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Green an Early Casualty in Trophy Dash

MIKE DOWNEY

September 14, 1987|MIKE DOWNEY

LINCOLN, Neb. — Like a lot of college football lovers, I couldn't wait to get a good look at Gaston Green.

He had a lot of things going for him. He was a running back with a growing reputation. He played ball for a popular school with a national ranking--UCLA. He was a nice kid with a catchy name.

And the Gas man came into the season already distinguished as a Heisman Trophy candidate. He didn't have to earn the "candidate" part. The trophy Green would have to work for, but his nomination was never in doubt.

Some guys don't get discovered until their season is a few weeks old, and some guys don't get discovered until their university publicity departments start pumping out posters, press releases, 8-by-10 glossies and whatever other hype might help win a Heisman.

Green had no such problem. The UCLA sports information office didn't have to go to people pleading for publicity; people came to them. And Green, being a good fellow who understands this part of the game, accepted it gracefully.

If people wanted to push him for a Heisman, well, that was nice of them. The team, however, would have to come first. Ahead of all other considerations, the success of UCLA's program had to be put in front of any self-motivations.

We understand, people said. They nodded politely. And then they waited for UCLA's season to kick off, so they could watch Gaston Green carry the ball 30 or 35 times a game and make tacklers eat his cleats and do the sort of Heisman voodoo that Bo Jackson and Herschel Walker and all the others did so well.

Like everybody else, I was eager to see Green play. From previous seasons, I knew him to be quick and slick. But this was supposed to be his big season, his senior season, his showcase season, his staircase to the pros. This was supposed to be his year to bust loose.

Well, it might not be working out that way. UCLA Coach Terry Donahue insisted all along that the good of the team would not be sacrificed for the good of an individual, and he obviously meant it. UCLA's season is very much alive, even after Saturday's 42-33 setback at Nebraska. Gaston Green's Heisman chances, however, may already be gone.

From the UCLA camp, arguments will go like so: (1) It's much too soon to write someone off. (2) Green will have plenty of big games before this season is through. (3) Everybody has an off day.

Well, maybe.

But the Nebraska game was a ruinous day in the Heisman hopes of UCLA's hero. People like me who were waiting to see Green run are still waiting. He spent much of the day as a decoy. He ran for 46 total yards. He didn't catch a pass. Two of the three short touchdown runs he made came after Nebraska had a 42-17 lead. The defense had already rested.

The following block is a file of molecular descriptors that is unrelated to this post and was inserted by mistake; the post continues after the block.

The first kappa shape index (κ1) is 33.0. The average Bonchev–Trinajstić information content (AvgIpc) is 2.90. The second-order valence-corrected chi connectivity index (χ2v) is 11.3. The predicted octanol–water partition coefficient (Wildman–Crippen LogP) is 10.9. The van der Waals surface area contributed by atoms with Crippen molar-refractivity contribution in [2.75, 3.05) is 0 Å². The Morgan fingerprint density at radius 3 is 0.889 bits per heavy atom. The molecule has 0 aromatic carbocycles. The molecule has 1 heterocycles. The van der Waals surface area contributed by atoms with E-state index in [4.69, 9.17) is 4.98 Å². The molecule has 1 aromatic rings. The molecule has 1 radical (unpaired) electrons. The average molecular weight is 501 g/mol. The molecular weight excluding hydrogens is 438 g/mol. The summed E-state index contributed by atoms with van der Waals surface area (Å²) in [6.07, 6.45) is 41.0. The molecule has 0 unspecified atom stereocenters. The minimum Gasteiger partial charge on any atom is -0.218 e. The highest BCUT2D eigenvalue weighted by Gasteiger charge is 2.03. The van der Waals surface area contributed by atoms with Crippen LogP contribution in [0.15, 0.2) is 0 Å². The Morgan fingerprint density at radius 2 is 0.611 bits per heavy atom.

Ordinarily, such a game might not be so harmful, but this was no ordinary game. This was a game against the most powerful opponent on UCLA's schedule, with a national focus and a nationwide cable television hookup. No Heisman voters are swayed by big-yardage days against San Diego State or Fresno State or Oregon. All they will remember is that the one time Green came up against a \o7 good\f7 team, he got shut down.

This is meant as no knock to Green, to his teammates, to their coaches or to anybody else. It is merely the blunt appraisal of an opportunity wasted. There will be no Heisman Trophy this year, I am willing to wager, for Gaston Green.

Already, people are humming about Tim Brown of Notre Dame, Lorenzo White of Michigan State and Jamelle Holieway of Oklahoma, thanks to their early success. Early-season games shouldn't mean so much, but keep in mind one thing: The whole college football season lasts only 11 weeks. And six or seven of those weeks, for those who watch dispassionately, are sort of dull.

The big game against the big opponent means a lot. When Brian Bosworth of Oklahoma was hyped for the Heisman last season, an early wipeout against Miami took care of that. When Kerwin Bell of Florida was billed as a quarterback to watch, last year and this year, one-sided losses to Miami made people stop talking about him. If Kerwin Bell is a leading candidate for the Heisman Trophy this season, I'm a leading candidate for Miss America.

Now, thanks to Nebraska, the stock of Gaston Green also has dropped. Trust me on this. His team will get precious little national attention during the next seven weeks, and even if he starts tacking up 150-yard games routinely, Nebraska will not be forgotten.

Green professed not to be frustrated after Saturday's bad experience. "I don't know if this hurts my chances for the Heisman," he said. "I just have to come back and play well the rest of the season. We still have a lot of football to play."

Spoken like a true nice kid.

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